JAKARTA - He was raised in a bamboo shack in a riverbank slum on Indonesia's main island of Java.
Now Joko Widodo stands a good chance of becoming the country's next president, a remarkable rise for the down-to-earth outsider in a political scene long dominated by aloof dynasties and elites from the era of dictator Suharto.
But what many had expected to be an easy victory for Widodo, widely known by his nickname Jokowi, at Wednesday's election may now be slipping from his grasp.
The 53-year-old's huge poll lead months ago has dwindled to a few points against a tough challenge from his only rival, Prabowo Subianto, and as doubts grow about the relative newcomer's ability to lead Indonesia.
The former furniture exporter shot to prominence when he was elected governor of the capital Jakarta in 2012, following a successful stint as mayor of his hometown Solo, on Java.
His hands-on-approach proved wildly popular with a public weary of corrupt, aloof politicians.
He regularly tours the teeming slums of the sprawling metropolis, which has a population of around 10 million, in casual clothes, and does impromptu check-ups on officials to ensure they are doing their jobs.
Despite his heavy workload, the father-of-three still takes time out to indulge his love of heavy metal and is on occasion spotted headbanging at concerts in Jakarta.
His humble demeanour is a stark contrast to the political dynasties and ex-military figures with deep roots in the Suharto era who have dominated Indonesian politics since the end of the dictator's three-decade rule in 1998.
Outgoing President Susilo Bambang Yudhoyono is a former general, and Widodo's election rival Prabowo was a top military figure under Suharto who has admitted ordering the abduction of democracy activists.
New style of leader
"This is something new for Indonesians - to have a leader who is also a grounded figure," said Tobias Basuki, an analyst with the Jakarta-based Centre for Strategic and International Studies.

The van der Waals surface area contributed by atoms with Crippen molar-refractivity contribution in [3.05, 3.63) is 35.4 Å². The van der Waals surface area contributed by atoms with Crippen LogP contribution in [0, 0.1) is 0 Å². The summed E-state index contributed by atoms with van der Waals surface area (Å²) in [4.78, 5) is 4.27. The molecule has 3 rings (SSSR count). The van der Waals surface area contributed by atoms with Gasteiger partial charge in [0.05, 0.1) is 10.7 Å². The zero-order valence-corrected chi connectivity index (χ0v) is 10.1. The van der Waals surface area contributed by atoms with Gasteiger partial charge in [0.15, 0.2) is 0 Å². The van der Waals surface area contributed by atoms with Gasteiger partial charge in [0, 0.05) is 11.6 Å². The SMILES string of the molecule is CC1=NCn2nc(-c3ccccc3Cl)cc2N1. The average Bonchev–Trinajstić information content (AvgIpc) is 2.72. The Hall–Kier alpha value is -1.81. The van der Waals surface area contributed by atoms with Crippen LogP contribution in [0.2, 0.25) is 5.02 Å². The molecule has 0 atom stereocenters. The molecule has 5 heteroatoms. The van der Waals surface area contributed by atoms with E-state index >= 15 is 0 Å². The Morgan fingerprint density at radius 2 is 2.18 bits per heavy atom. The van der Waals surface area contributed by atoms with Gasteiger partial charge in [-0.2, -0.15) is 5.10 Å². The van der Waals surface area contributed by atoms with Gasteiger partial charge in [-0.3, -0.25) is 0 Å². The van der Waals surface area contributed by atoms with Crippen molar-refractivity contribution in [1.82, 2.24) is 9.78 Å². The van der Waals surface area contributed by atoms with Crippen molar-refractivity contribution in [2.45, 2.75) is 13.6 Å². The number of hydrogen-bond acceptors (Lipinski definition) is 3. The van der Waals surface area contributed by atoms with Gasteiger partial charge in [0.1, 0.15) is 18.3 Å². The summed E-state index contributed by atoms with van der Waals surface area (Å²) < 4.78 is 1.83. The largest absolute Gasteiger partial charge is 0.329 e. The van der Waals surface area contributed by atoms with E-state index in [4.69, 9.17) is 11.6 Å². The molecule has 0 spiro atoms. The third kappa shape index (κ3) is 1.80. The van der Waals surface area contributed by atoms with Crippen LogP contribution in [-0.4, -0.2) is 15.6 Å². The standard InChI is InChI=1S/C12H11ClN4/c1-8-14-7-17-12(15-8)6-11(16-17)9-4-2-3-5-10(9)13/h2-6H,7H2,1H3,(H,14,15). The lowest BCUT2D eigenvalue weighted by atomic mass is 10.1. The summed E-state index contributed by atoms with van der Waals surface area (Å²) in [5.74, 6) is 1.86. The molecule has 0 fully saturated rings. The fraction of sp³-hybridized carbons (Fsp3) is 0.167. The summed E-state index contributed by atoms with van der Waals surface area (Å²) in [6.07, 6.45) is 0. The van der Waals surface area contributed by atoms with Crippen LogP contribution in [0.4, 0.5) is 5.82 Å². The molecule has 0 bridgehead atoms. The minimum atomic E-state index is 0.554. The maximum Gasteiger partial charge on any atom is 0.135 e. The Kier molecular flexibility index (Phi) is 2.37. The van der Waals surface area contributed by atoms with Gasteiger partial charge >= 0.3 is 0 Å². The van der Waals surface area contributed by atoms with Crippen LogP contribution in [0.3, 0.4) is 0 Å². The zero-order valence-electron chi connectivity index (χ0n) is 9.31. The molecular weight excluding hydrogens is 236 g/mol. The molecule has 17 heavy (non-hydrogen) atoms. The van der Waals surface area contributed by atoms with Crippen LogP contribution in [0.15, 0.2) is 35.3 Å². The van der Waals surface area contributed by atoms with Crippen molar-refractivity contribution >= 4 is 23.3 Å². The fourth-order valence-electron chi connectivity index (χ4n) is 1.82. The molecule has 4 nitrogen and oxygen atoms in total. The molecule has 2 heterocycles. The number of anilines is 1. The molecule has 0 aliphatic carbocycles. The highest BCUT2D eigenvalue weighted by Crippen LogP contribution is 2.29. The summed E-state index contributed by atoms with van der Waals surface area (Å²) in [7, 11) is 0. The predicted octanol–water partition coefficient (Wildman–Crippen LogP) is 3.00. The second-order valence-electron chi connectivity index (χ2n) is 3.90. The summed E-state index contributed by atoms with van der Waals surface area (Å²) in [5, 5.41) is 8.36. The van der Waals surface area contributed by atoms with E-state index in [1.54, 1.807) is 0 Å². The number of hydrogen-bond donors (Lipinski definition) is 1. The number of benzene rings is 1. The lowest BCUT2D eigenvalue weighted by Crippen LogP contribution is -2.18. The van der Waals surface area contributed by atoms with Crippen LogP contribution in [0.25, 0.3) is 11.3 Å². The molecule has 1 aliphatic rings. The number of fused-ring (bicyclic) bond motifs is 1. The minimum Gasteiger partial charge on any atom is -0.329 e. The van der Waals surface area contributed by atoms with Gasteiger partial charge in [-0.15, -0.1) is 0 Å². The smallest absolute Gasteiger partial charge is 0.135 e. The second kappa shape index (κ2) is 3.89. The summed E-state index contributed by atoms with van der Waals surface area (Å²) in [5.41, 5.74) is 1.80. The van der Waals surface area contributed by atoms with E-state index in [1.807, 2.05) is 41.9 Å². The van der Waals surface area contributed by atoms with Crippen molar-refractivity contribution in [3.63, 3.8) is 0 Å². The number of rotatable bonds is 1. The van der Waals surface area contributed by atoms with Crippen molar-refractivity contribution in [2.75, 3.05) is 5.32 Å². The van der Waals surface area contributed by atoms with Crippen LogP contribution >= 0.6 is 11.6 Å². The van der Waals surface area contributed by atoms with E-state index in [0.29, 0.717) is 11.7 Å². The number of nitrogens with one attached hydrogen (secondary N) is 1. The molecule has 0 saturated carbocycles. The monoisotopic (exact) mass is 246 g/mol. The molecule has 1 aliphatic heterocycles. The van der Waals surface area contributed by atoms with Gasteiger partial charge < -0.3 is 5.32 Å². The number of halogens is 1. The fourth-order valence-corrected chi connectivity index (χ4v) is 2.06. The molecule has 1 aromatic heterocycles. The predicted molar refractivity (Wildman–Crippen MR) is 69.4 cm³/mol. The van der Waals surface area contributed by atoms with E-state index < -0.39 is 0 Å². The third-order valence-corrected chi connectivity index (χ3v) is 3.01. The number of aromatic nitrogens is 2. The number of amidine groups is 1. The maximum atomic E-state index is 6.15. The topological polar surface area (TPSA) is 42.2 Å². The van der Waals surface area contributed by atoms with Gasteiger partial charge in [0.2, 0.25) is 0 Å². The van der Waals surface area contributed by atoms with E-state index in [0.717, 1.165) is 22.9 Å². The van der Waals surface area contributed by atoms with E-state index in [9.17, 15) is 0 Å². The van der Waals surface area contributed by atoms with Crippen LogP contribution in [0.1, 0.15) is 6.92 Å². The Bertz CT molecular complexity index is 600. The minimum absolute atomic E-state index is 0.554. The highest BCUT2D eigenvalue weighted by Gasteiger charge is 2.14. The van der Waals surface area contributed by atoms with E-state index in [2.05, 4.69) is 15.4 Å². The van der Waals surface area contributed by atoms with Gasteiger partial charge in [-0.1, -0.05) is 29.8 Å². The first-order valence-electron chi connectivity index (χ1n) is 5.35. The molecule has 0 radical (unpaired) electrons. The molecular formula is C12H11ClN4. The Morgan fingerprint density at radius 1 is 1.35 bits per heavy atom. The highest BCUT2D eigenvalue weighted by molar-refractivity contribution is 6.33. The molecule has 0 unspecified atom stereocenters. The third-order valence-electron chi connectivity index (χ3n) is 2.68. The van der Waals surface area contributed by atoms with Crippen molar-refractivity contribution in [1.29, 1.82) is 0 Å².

Widodo completed a forestry programme at an Indonesian university, started up his own successful furniture business, and then entered politics in 2005 as mayor of Solo.
He is credited with regenerating the city during seven years in charge, moving slum dwellers into multi-storey flats with working toilets, and relocating to a market hundreds of vendors clogging footpaths.
And during his time in charge in the capital, construction started on several new public transport projects aimed at easing chronic traffic jams, and he pushed a series of pro-poor policies, such as easier access to free healthcare.
Foreign investors are betting on Widodo, with markets rising whenever there is positive news about his presidential run, believing he will be easy to work with and is more likely to introduce much-needed reforms in Southeast Asia's top economy.
His time leading the capital has not been without criticism, however, with many of the projects he initiated in Jakarta nowhere near finished after such a short stint in charge.
There are also severe doubts that the slightly-built, soft-spoken man is ready to lead the world's biggest archipelago nation, after never having had a role in national politics.
In addition a lacklustre, disorganised election campaign, which has contributed to a steep fall in support, has added to doubts.
It stands in stark contrast to Prabowo's slick, well-funded campaign, that has helped him win much support.